The subset association rules dataset 38 addresses one or more business issues by associating cross-selling rules with metrics that solve the business issues. For example, a business issue may address where should a business allocate its limited personnel efforts so as to optimize its overall return on investment. The present invention provides in subset association rules dataset 38 what amount of effort should be allocated to each cross-selling opportunity so as to optimize the overall return on investment.
First, the present invention may use a data miner 24 to process raw data 22. Raw data 22 may include historical data on the product sales of the business. An exemplary data miner 22 is Enterprise Miner™ available from the SAS Institute Inc. of Cary, North Carolina. Enterprise Miner™ processes the raw data according to known techniques to generate association rules data set 26.
The association rules dataset 26 contains variables such as a rule and at least one cross-selling statistic as shown by box 28. The rules variable, for example, lists products on the left-hand-side of the arrow and products on the right-hand-side. Thus, each record in the dataset is a new rule that elucidates a unique customer group or segment. In addition, each record provides at least one cross-selling statistic to convey information on the likelihood of selling the right-hand-side products to customers who have the left-hand-side products. These statistics or metrics are calculated from raw data 22.
Statistics for this may include the lift and the expected confidence. The lift is the ratio of the probability of having the right-hand-side product(s) given that the customer has the left-hand-side product(s), over the probability that the customer has the right-hand-side product(s). Thus, a large value of lift indicates that the percentage of population with the left-hand-side product(s) is relatively small compared to the strength of the relationship between the right-hand-side and left-hand-side product(s). Other cross-selling statistical metrics may be used in combination with the lift variable to convey additional information on a cross-selling likelihood. For example, the E_Confidence variable may be used with the lift variable to indicate the frequency with which the right-hand-side product occurs in the overall population.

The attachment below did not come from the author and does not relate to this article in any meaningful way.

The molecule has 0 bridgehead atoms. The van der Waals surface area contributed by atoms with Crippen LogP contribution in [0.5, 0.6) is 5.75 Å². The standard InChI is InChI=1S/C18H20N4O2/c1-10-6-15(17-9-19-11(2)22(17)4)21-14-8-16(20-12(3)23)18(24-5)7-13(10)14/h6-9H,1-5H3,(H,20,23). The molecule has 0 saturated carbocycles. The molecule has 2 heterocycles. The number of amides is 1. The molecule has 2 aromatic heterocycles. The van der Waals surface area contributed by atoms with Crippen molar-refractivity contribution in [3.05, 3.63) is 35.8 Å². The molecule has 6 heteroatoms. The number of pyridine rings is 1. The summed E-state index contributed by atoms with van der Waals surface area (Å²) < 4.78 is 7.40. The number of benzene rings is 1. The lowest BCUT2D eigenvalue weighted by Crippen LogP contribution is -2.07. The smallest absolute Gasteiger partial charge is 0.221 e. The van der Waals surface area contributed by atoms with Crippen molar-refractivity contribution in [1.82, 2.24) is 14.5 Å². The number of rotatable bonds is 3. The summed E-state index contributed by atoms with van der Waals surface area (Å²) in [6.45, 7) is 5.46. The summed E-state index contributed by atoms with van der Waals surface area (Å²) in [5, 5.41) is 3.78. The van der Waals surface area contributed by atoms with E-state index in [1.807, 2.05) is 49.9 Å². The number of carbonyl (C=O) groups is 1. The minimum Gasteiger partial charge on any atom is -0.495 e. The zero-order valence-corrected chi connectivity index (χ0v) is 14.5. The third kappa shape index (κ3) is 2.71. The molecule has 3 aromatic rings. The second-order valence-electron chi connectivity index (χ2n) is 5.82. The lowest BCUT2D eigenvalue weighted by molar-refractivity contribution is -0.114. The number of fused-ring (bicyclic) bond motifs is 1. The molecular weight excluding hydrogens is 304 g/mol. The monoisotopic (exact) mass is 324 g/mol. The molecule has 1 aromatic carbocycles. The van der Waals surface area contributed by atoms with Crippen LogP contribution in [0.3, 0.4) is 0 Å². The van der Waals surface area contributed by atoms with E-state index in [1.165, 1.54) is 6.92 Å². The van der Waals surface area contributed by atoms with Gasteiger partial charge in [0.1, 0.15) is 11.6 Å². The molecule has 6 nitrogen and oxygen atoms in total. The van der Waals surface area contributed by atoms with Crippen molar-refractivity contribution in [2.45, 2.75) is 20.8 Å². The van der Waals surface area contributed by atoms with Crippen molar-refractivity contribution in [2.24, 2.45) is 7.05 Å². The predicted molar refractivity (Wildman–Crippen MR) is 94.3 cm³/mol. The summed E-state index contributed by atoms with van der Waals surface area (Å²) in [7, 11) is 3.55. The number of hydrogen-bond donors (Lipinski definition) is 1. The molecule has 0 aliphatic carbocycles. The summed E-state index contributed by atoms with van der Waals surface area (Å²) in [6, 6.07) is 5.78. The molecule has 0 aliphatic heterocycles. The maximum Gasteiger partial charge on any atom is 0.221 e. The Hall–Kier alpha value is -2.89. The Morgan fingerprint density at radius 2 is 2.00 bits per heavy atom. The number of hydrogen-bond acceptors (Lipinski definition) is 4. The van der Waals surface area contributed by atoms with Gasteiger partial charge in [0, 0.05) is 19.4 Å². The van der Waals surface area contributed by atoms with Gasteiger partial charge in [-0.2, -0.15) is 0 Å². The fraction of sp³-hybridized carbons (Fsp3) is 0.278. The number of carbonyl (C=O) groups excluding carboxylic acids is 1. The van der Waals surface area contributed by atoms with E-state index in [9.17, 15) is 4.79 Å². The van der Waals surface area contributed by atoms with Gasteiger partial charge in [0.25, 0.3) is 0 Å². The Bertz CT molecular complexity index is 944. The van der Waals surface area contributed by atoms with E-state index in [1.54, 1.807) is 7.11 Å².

FIG. 2 shows a sample of the association rules dataset 26
where each row reflects a different product combination. For example, row 50
shows that if a person buys a saving accounts product, then the person is likely to purchase credit card products since the lift value is greater than 1. For the products listed in FIG. 2, the following list provides what product a symbol denotes:
| || |
| || |
| ||Symbol ||Product |
| || |
| ||ATM ||Automatic teller machine |
| ||AUTO ||Auto loan |
| ||CCRD ||Credit card |
| ||CD ||Certification of deposit |
| ||CKCRD ||Check card |
| ||CKING ||Checking Account |
| ||HMEQLC ||Home equity loan |
| ||IRA ||Individual retirement account |
| ||MMDA ||Money market certificate |
| ||SVG ||Savings Account |
| || |
The raw dataset 22 is analyzed by the association's node in Enterprise Miner™, which generates association rules dataset 26. One technique to determine these rules is by counting the number of customers in the database that have the different combinations of products. Analysts may use these totals to make inferences about the likelihood of successfully selling new products to existing customers. In this way the rules identify cross-selling opportunities. However, the rules do not show which of these opportunities is best in meeting one or more overall business goals, nor do they show how to distribute resources to achieve those business goals while maintaining a high return on investment.
The present invention addresses these problems by capturing business issues 34 in an optimization model 32. Business issues 34 may be external resource goals or effort targets for each individual product. Resources can be measured in many different ways such as dollars, people, and person-hours. To model or represent this effort resource, one assumes that there is one (1) unit resource available (this is 100% selling effort). One also assumes that there are target effort levels for each individual product. That is, a target percentage of effort to spend on selling each product is known.